May, and it’s planting time!

My itchy fingers got the better of me and after a little rain and some warmer weather the last week of April, I planted out my peppers and chillies. It is always a challenge to get them in as soon as possible, but not too soon – peppers, and chillies in particular, need a long warm growing season, but hate the cold. Fortunately I fleeced them because we had a real dip in temperatures and frost on May 3rd. Weird weather! This week it has rained again (we really needed it) and the temperatures have risen, and so far the peppers are looking fine and I’ve packed away the fleece
Chillies: 1 each of Anaheim (great for stuffing) Ring of Fire (very hot!) Ancho (for drying and use in Mexican recipes) Serrano (my favourite for cooking) and two new varieties, Masala and Hyffae as well as a Dutch chilli grown from seeds of a mild chilli we always use in salads. 4 Peppadews for pickling.
Peppers: 7 Etuida (yellow) and 8 Lamunyo (long red)

Strawberries in full flowers, 2 boxes of peppers behind them. The metal rods lying on the beds are for staking the chillies

Thursday 6th May, having checked that there is no frost forecast until after the Saints de Glace days mid month ( I’m definitely becoming a French gardener! 🙂 ) I planted out my tomatoes.
7 Uriburi (plum) 2 Losetto (red cherry) 2 Cytrynek Groniasty (yellow cherry) 3 Maestria, 4 Previa

The cherry tomatoes are caged, the others staked.

A lot of planting done this week as the warmer weather continues. Planted out the cucumber Hillwood, and French beans San Soucy. Snails are my nemesis – I do use ferramol, the bio snail bait, but beans are their favourite. I put collars made from plastic bottles around them to give added protection and that seems to work well.

In the foreground are celeriac and celery, planted out two weeks ago. In the background peas starting to provide the first pods for me to nibble and the broad beans are starting to fatten up.

The butter beans Pienky Jas and sweetcorn Alida have both germinated well under fleece. Planted out 2 courgette Yellow Fin this week too.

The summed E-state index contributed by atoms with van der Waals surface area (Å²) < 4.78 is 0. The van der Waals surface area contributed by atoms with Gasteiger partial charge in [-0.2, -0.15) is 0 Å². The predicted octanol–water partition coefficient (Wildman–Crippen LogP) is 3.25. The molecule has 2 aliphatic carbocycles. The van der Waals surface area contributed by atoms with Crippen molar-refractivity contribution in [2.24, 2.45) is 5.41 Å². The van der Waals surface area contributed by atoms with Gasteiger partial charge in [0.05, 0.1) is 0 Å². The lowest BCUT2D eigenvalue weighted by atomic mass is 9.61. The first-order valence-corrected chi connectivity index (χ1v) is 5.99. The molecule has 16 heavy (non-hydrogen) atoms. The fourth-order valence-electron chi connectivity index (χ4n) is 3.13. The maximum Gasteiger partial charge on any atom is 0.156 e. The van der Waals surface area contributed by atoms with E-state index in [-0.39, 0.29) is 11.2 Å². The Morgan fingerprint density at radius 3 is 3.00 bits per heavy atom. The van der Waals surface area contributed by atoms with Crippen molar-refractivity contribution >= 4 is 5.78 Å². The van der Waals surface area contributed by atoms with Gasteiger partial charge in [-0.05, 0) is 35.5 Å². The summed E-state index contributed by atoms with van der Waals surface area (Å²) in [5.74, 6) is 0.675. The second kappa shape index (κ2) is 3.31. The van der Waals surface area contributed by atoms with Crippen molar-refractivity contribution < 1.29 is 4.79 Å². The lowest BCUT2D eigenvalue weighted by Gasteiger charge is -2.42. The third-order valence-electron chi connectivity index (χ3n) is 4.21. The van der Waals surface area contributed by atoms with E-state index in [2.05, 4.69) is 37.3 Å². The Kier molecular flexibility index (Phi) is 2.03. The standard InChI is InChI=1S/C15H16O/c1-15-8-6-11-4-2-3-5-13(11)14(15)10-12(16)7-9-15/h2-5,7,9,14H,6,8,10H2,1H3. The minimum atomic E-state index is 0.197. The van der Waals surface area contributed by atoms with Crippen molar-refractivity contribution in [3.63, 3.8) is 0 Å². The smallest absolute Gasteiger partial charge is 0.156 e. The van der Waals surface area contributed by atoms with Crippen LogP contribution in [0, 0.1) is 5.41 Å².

The two quadrants still under cover will have another block of sweetcorn and butternut.

The brassicas planted in the first week of April and fleeced for a month have done well. They are now under a fine anti-insect mesh to protect them from flea beetles and so far it has been very effective. When I first started the garden, I used to plant about 6 cauliflower, broccoli etc – and there was a lot of wastage in the kitchen; now I plant two at a time and it is perfect for us. Often I am asked if I freeze many vegetables; I freeze only a little as I prefer to cook seasonally. I do however, make pickles and chutneys, and bottle vast quantities of tomatoes and sauces for use in winter.

2 calabrese, 2 cauliflower and 2 cabbage
Second planting of pak choi, (stir fried with ginger and oyster sauce is delicious!) cauliflower, romanesco and chinese cabbage. In the background yellow and red beetroot, lettuce and spring onions.

Fennel Orion is doing well; planted out a second batch this week, as well as sowing beetroot Waltham’s Green (a very tasty long rooted beet) and another row of spring onions Freddy.

Coriander Cruiser and dill Tetra Goldkrone now ready for picking. Another half row of each sown this week. Both coriander and dill tend to bolt when it gets hot, but I’ve found these varieties to be better than most. Still, planting half rows regularly works well for keeping a constant supply. Fennel Orion and chard in the background.
Fennel on the bed in the right, but the real star is the flowering chive plant in the herb bin! It is gorgeous and lasts well in a vase too.
The apples survived the frost! But no figs, cherries, plums or peaches this year after the late frost. I also think our walnut harvest will be impacted.

The Little Owl continues to perch on the chimney of the maison d’amis. I see him every day during breeding season as they have a nest in the old house. This year I was thrilled to find that our resident kestrel had moved from where she has nested in our big barn to the pigeonnier (dovecote) also in the maison d’amis

Blue circle is the kestrel nest site and the red is the owl’s. Lovely to watch them from the garden.
Male European Kestrel on the ledge of the pigeonnier.

Leave a Reply

Fill in your details below or click an icon to log in: Logo

You are commenting using your account. Log Out /  Change )

Google photo

You are commenting using your Google account. Log Out /  Change )

Twitter picture

You are commenting using your Twitter account. Log Out /  Change )

Facebook photo

You are commenting using your Facebook account. Log Out /  Change )

Connecting to %s

This site uses Akismet to reduce spam. Learn how your comment data is processed.